Leading the way
Team competition spurring McNamara’s success
Tanner McNamara has led the De Soto boys cross country team to this point in the season, but watch one of the team's practices and one might wonder who's pushing who.
McNamara -- the only Cat to earn a medal in last year's boys Class 4A state cross country meet -- tries, pushes and sweats like a champion.
All that effort is consistently good for fourth or fifth on the dusty trails surrounding De Soto.
Meet days aren't most days, however, and after three years of ups and downs, maybe that's what has set McNamara apart from his peers and the Wildcat team apart from its competition.
"In his mind it's not 'I hope to get 30th place today,'" De Soto cross country coach Chris McAfee said. "He goes into races and thinks 'I'm going to run the best I can, and I'm going to place very high in the race.'"
There have been plenty of reasons for McNamara to doubt himself over the last several years, but the De Soto senior said only one time did he ever seriously harbor dropping out of cross country or track.
He was continually frustrated with his performances late in his sophomore track season, and he said he began to ponder dropping the sport all together.
That was it. That was the only time he said he really considered quitting, and it was because he wasn't running fast enough.
McNamara missed a major chuck of the cross country season last fall after he contracted a nasty case of whooping cough. Slated as one of De Soto's top runners before the season, he could barely even train with the team through September.
It was a leg injury that kept him off the track the next spring, and even this fall McNamara at times has opted for a different workout than his teammates due to shin splints.
He said he's just overcoming those latest problems.
It's no secret that one has to be in excellent shape to finish near the top of a long distance race. McNamara said what is a secret though, is how little that actually matters.
Oh, he's been able to train through most of ailments that have slowed him. When he hasn't been able to run, he's biked and when the shin splits wouldn't allow him to work on a track, he jogged on the grass.
But it's been a long time since De Soto's top runner had months and months of steady, injury-free training under his belt.
So how does he do it? Just check out one of those inspirational t-shirts, he said.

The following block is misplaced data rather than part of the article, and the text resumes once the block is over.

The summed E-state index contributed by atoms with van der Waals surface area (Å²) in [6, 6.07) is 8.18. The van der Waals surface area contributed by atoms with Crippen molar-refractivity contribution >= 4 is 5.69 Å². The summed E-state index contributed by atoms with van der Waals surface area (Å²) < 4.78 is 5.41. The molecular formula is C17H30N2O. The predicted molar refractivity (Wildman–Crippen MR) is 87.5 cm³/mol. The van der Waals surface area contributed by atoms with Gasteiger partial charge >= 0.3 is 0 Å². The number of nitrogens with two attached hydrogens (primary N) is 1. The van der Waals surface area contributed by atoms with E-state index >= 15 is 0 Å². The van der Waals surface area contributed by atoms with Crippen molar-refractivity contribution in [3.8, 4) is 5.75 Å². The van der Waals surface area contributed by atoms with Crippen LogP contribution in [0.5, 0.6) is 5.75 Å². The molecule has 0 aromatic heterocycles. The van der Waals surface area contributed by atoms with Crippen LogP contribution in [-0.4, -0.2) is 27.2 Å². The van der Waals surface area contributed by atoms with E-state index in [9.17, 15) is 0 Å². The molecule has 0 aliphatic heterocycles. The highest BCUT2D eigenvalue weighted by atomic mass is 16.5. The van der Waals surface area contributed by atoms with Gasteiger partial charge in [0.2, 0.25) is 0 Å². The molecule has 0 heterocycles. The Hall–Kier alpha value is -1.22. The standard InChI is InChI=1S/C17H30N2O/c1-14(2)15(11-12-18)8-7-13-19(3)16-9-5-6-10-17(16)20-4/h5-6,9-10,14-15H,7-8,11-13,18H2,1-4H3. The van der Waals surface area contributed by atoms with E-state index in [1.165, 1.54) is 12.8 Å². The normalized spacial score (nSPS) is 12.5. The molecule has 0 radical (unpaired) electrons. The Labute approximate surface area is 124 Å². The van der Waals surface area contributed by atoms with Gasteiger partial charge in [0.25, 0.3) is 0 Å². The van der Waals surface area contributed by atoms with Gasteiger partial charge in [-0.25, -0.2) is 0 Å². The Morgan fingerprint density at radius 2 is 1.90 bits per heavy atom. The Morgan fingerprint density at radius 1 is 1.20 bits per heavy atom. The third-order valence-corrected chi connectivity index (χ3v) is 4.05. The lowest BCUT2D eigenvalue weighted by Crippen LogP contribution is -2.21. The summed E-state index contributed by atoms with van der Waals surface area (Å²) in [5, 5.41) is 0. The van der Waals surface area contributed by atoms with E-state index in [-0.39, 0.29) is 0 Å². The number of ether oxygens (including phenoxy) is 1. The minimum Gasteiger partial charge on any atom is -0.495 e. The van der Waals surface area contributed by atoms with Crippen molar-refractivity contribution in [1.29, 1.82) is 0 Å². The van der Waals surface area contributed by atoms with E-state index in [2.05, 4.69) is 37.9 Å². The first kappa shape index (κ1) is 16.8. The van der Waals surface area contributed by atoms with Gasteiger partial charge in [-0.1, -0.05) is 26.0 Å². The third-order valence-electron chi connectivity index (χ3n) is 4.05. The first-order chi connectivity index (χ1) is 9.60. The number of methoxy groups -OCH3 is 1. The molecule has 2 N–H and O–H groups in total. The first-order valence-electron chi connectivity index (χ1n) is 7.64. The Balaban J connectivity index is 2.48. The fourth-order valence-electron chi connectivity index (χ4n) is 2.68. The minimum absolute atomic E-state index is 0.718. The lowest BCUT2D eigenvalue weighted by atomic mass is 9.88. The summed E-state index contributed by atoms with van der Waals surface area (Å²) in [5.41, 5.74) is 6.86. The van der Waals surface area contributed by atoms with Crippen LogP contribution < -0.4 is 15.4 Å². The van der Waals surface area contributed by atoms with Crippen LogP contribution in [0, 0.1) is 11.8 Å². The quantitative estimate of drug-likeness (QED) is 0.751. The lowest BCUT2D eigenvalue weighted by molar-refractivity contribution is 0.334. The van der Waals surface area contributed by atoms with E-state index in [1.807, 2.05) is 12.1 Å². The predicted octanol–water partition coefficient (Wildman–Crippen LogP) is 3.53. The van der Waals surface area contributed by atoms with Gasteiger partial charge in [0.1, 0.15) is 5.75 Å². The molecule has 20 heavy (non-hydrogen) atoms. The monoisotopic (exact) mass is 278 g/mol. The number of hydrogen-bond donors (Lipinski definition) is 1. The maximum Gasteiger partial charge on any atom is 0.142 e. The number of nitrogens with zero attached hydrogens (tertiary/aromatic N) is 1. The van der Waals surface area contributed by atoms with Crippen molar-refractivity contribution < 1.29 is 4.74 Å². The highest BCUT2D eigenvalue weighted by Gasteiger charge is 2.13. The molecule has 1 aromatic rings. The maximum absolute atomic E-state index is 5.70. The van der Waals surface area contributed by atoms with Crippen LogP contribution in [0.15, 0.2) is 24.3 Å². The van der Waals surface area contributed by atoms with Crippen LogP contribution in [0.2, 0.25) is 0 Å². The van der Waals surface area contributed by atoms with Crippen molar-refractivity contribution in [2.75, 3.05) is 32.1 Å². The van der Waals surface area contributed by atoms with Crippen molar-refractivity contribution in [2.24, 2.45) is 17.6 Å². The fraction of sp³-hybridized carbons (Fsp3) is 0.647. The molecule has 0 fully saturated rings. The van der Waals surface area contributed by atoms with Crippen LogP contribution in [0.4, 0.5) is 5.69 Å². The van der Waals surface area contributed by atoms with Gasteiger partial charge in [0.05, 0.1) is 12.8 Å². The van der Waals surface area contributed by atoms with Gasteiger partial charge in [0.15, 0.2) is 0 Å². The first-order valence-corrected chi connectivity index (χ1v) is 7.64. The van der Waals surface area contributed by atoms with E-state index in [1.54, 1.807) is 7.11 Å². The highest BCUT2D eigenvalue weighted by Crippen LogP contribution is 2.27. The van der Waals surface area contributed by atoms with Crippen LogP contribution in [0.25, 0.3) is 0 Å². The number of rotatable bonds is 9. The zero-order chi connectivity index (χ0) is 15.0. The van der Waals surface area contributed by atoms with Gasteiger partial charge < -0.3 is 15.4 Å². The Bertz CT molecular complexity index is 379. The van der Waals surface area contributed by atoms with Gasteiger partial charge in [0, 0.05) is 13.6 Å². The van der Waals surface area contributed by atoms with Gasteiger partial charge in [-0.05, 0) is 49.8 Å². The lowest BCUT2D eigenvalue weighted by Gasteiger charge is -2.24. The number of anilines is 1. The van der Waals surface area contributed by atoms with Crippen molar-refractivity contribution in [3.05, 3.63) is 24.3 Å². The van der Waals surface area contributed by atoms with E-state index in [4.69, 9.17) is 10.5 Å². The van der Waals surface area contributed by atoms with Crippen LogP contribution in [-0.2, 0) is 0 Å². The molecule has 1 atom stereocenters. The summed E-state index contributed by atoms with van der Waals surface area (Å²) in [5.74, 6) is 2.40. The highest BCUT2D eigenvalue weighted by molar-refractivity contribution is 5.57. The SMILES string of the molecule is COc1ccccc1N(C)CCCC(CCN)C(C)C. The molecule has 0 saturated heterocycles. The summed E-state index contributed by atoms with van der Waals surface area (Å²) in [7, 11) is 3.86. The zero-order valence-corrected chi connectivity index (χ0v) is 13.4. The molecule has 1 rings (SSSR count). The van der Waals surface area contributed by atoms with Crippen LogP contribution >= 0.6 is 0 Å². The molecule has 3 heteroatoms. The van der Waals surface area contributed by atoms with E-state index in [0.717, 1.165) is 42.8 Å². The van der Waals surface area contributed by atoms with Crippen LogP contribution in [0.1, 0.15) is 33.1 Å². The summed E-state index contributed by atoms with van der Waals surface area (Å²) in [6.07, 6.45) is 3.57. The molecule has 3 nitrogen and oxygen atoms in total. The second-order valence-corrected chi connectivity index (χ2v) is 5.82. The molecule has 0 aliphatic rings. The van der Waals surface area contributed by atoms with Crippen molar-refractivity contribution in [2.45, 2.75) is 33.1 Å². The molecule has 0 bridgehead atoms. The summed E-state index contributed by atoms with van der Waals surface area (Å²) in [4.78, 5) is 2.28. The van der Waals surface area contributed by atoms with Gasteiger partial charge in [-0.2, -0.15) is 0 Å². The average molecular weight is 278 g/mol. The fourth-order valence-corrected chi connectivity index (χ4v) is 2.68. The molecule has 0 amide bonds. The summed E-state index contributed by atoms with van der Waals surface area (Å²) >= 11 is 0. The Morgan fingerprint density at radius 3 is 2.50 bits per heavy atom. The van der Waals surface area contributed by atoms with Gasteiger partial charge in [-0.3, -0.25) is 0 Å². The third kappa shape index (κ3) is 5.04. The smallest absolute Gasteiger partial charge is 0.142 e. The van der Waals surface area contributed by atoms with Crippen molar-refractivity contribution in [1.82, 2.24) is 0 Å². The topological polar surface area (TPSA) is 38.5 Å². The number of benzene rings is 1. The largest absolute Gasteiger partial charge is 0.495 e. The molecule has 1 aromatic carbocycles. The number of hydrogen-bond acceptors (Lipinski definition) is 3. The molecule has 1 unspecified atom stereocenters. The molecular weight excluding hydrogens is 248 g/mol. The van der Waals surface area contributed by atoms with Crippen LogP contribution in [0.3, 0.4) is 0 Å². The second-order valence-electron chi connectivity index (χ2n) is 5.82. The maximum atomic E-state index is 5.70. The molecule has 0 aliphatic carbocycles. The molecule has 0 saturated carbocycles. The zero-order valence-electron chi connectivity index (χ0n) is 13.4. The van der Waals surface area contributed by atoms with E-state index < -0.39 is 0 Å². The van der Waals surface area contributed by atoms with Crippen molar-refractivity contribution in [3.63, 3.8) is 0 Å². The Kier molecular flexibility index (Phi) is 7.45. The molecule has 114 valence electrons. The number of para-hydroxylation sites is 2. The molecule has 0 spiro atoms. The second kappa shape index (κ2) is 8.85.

"Training helps you get in shape, but training is more of a mental training than a physical training," he said.
McNamara may not have the cumulated training of some of the state's other top runners, but he's certainly not out of shape. McAfee said the make-shift workouts have allowed McNamara to become as strong as anyone on the team, and he's clearly in shape.
He has the long legs distance runners need, McAfee said, and while that is actually a hindrance during track season, it certainly helps on the five-kilometer courses of cross country season.
And he's tough.
"He's tough and his expectations are high," McAfee said. "He's not a guy that goes into a race questioning or doubting. He just worries about getting it done. A lot of the other guys and girls on our team could learn a lesson from that. He's just focused on what he has to do, getting out and getting it done."
But even McNamara insists that it's not as simple as confidence and a long bike ride. When asked what has helped him this year, he didn't hesitate for a second to point to the teammates that finish ahead of him every day in practice.
He has been the top Wildcat in two of De Soto's three races so far this season, and he credited the practice atmosphere and his teammates for that.
McAfee said the boys team members have never inspire the sort of hard work from every member that they are doing now, and that has benefited the entire team.
McNamara returned late last fall from the whooping cough and became the first regional champion in McAfee's tenure. He finished 17th at the state cross country meet one week later and managed it all while still dealing with the lingering symptoms of his whooping cough.
It was clear the rest of the Cats weren't intimidated during the first race of the season, though. Fellow senior Chris Dvorak streaked ahead of McNarama to be the first De Soto runner to cross the finish line, and while McNamara has claimed the two subsequent races, it's that pressure from the four or five teammates right behind him that keep his legs pumping, he said.
"It's been mostly luck," he said of how he's been able to stay ahead of his teammates. "Colin (Jokisch) was right with me and (Dvorak), the amount I was ahead of him, it could be totally different next week."
McNamara's 17th place medal didn't constitute much of a medal haul last season, but the boys team is fixated on bringing home significantly more hardware this October.
They'll do it too, McNamara said.
He said the seven varsity runners will line up and they'll tear across the hills of the Wamego Country Club together.
He said they'll do it by pushing one another.
"It's paying off," McNamara said. "It's been fun to get out there and hammer away at each other in competition.
"Back when we would ask the top teams in the state how they did it, they said it was the competition within their team, and I finally understand that. That makes all the difference."